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The doctor is in: Burin Peninsula native looking forward to rewards of practicing family medicine at home

Dr. Erin FitzPatrick is excited to open her new family medicine practice in Burin later this month. - Colin Pittman Photography
Dr. Erin FitzPatrick is excited to open her new family medicine practice in Burin later this month. - Colin Pittman Photography

New family practice opens in Burin on July 29

BURIN, N.L. —

As Dr. Erin FitzPatrick sits talking about her plan to practice family medicine in rural Newfoundland and Labrador, there’s a knock on the door of her home in Burin. 

It’s a neighbour with some halibut who has heard congratulations are in order. 

That’s not something you’d likely see in a big city, she points out, returning to her dining table gleefully.

For the past year, the 30-year-old Marystown native has been fulfilling a family medicine residency in Burin. 

Recently, she passed the College of Family Physicians of Canada’s certification exam, paving the way for her to open her own practice. 

“I feel like ever since I started (the residency in Burin) there’s been whispers or rumours about me coming back, and they’re like, ‘Oh, when are you starting?’” she laughs.

Well, it’s official. FitzPatrick will be opening a family practice in Burin on July 29. 

Dr. Erin Fitzpatrick's medical clinic in Burin will open on July 29.
Dr. Erin Fitzpatrick's medical clinic in Burin will open on July 29.

“It’s nice to come home,” the 2007 graduate of Marystown Central High School says.

Career path

FitzPatrick says she always knew she wanted to be a doctor. 

After graduating high school, she started an undergraduate degree in biochemistry at Memorial University in St. John’s. It wasn’t for her. The courses a friend was taking in the nursing program intrigued her, though, so she decided to make the switch, successfully completing the four-year degree. 

Practicing medicine was still what she wanted to do, however. After passing the Medical College Admission Test (MCAT), she enrolled in Memorial’s Faculty of Medicine in 2013.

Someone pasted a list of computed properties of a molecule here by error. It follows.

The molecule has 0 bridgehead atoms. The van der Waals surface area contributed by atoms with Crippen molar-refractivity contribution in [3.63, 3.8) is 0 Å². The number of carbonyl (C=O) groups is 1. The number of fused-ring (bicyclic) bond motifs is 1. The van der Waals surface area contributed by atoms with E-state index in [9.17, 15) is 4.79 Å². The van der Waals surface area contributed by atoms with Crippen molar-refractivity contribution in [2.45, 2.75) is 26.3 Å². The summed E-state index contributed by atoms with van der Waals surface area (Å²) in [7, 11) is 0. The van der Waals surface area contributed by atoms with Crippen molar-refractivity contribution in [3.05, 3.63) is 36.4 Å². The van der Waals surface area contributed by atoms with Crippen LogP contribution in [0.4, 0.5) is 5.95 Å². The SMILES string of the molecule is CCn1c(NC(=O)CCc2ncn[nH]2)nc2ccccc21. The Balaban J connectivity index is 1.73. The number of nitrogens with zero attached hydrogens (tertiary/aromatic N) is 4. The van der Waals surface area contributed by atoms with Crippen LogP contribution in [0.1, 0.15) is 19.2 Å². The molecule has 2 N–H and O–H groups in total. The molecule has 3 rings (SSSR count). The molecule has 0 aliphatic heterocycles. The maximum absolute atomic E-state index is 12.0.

FitzPatrick says people who study medicine come from diverse academic backgrounds, nursing being one of them. About 10 per cent of her class of 80 took that route, she says. She enjoyed the field and says it helped her make up her mind about pursuing medicine and also made her a better doctor. 

“It was like, if I didn’t like nursing, then I probably shouldn’t go into medicine,” she says.

Family practice 

The need for family doctors locally is one FitzPatrick has heard quite a bit.

She’s excited to get started with her practice. 

“It’s intimidating, but in a good way. I always joke that I was a professional student. I’ve been in school for a really long time, so it’s nice to be able to get out now and put everything I studied into practice and to finally, I guess, be your own boss,” she says. 

Living in rural Newfoundland and Labrador means less anonymity than larger centres, which can have its drawbacks, she says, but that there is also plenty of upside, unexpected fish deliveries just one of them.

“Family medicine is very much about the continuity of care and really engaging all your patients on a level that most specialists never do, and that’s why I gravitated towards family." – Dr. FitzPatrick

The experiences of her residency for the past year have illustrated the positives. 

There’s something really nice about being part of the community where she grew up again and helping provide care for people she knows, FitzPatrick says.

“Family medicine is very much about the continuity of care and really engaging all your patients on a level that most specialists never do, and that’s why I gravitated towards family,” she says.

“Coming home and being a family doctor at home adds a new layer to it (in that) it’s just that more rewarding because you know the people on a personal level and you can better see the fruits of your labour, like how you helped somebody, what it really means to them, so that’s really good.”


Family practice details 

Dr. Erin FitzPatrick is opening a new family practice in Burin on July 29. 

Though they will have different patients, Fitzpatrick’s clinic will be located in the same area of the Burin Pharmacy building as Dr. Paula Slaney and they will share a receptionist.

People can apply to become a patient with Fitzpatrick either in person or online, which is the preferred method. Prospective patients will be asked to agree to the clinic’s policies and provide their name, phone number and email.

As there is availability, people will be contacted about joining her list of patients. 

More information, including where to apply online, can be found on Fitzpatrick’s family practice Facebook page at facebook.com/fitzpatrickfamilypractice/.  


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